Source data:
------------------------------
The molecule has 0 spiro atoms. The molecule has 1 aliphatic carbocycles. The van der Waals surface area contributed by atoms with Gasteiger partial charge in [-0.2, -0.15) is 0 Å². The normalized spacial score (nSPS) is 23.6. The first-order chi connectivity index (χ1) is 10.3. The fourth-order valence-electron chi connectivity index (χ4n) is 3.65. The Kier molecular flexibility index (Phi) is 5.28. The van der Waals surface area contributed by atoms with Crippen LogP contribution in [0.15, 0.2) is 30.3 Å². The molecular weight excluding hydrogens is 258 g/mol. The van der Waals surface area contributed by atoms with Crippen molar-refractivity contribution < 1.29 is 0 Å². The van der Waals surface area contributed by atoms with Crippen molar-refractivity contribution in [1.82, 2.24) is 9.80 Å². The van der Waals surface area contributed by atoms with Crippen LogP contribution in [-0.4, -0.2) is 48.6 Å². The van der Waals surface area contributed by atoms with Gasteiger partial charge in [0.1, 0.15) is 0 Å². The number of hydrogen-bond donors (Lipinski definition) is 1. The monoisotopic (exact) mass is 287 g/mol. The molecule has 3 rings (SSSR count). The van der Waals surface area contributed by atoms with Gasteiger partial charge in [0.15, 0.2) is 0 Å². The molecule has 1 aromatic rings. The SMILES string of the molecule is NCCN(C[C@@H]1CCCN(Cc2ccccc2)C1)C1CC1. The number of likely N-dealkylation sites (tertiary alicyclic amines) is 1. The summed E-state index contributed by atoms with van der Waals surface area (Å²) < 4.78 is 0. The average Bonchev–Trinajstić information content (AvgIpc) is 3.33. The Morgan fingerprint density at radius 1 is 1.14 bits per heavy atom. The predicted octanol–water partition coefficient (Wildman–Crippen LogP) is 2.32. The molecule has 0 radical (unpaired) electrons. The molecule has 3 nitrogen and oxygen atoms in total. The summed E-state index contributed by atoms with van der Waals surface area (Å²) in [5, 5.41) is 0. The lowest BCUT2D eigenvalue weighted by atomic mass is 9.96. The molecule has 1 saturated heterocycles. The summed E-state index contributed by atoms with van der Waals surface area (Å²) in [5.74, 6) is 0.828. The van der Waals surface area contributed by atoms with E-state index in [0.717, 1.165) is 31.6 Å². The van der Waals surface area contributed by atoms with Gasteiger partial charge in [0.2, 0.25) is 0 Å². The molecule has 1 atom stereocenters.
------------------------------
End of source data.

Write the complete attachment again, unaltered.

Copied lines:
The molecule has 0 spiro atoms. The molecule has 1 aliphatic carbocycles. The van der Waals surface area contributed by atoms with Gasteiger partial charge in [-0.2, -0.15) is 0 Å². The normalized spacial score (nSPS) is 23.6. The first-order chi connectivity index (χ1) is 10.3. The fourth-order valence-electron chi connectivity index (χ4n) is 3.65. The Kier molecular flexibility index (Phi) is 5.28. The van der Waals surface area contributed by atoms with Crippen LogP contribution in [0.15, 0.2) is 30.3 Å². The molecular weight excluding hydrogens is 258 g/mol. The van der Waals surface area contributed by atoms with Crippen molar-refractivity contribution < 1.29 is 0 Å². The van der Waals surface area contributed by atoms with Crippen molar-refractivity contribution in [1.82, 2.24) is 9.80 Å². The van der Waals surface area contributed by atoms with Crippen LogP contribution in [-0.4, -0.2) is 48.6 Å². The van der Waals surface area contributed by atoms with Gasteiger partial charge in [0.1, 0.15) is 0 Å². The number of hydrogen-bond donors (Lipinski definition) is 1. The monoisotopic (exact) mass is 287 g/mol. The molecule has 3 rings (SSSR count). The van der Waals surface area contributed by atoms with Gasteiger partial charge in [0.15, 0.2) is 0 Å². The molecule has 1 aromatic rings. The SMILES string of the molecule is NCCN(C[C@@H]1CCCN(Cc2ccccc2)C1)C1CC1. The number of likely N-dealkylation sites (tertiary alicyclic amines) is 1. The summed E-state index contributed by atoms with van der Waals surface area (Å²) < 4.78 is 0. The average Bonchev–Trinajstić information content (AvgIpc) is 3.33. The Morgan fingerprint density at radius 1 is 1.14 bits per heavy atom. The predicted octanol–water partition coefficient (Wildman–Crippen LogP) is 2.32. The molecule has 0 radical (unpaired) electrons. The molecule has 3 nitrogen and oxygen atoms in total. The summed E-state index contributed by atoms with van der Waals surface area (Å²) in [5, 5.41) is 0. The lowest BCUT2D eigenvalue weighted by atomic mass is 9.96. The molecule has 1 saturated heterocycles. The summed E-state index contributed by atoms with van der Waals surface area (Å²) in [5.74, 6) is 0.828. The van der Waals surface area contributed by atoms with E-state index in [0.717, 1.165) is 31.6 Å². The van der Waals surface area contributed by atoms with Gasteiger partial charge in [0.2, 0.25) is 0 Å². The molecule has 1 atom stereocenters.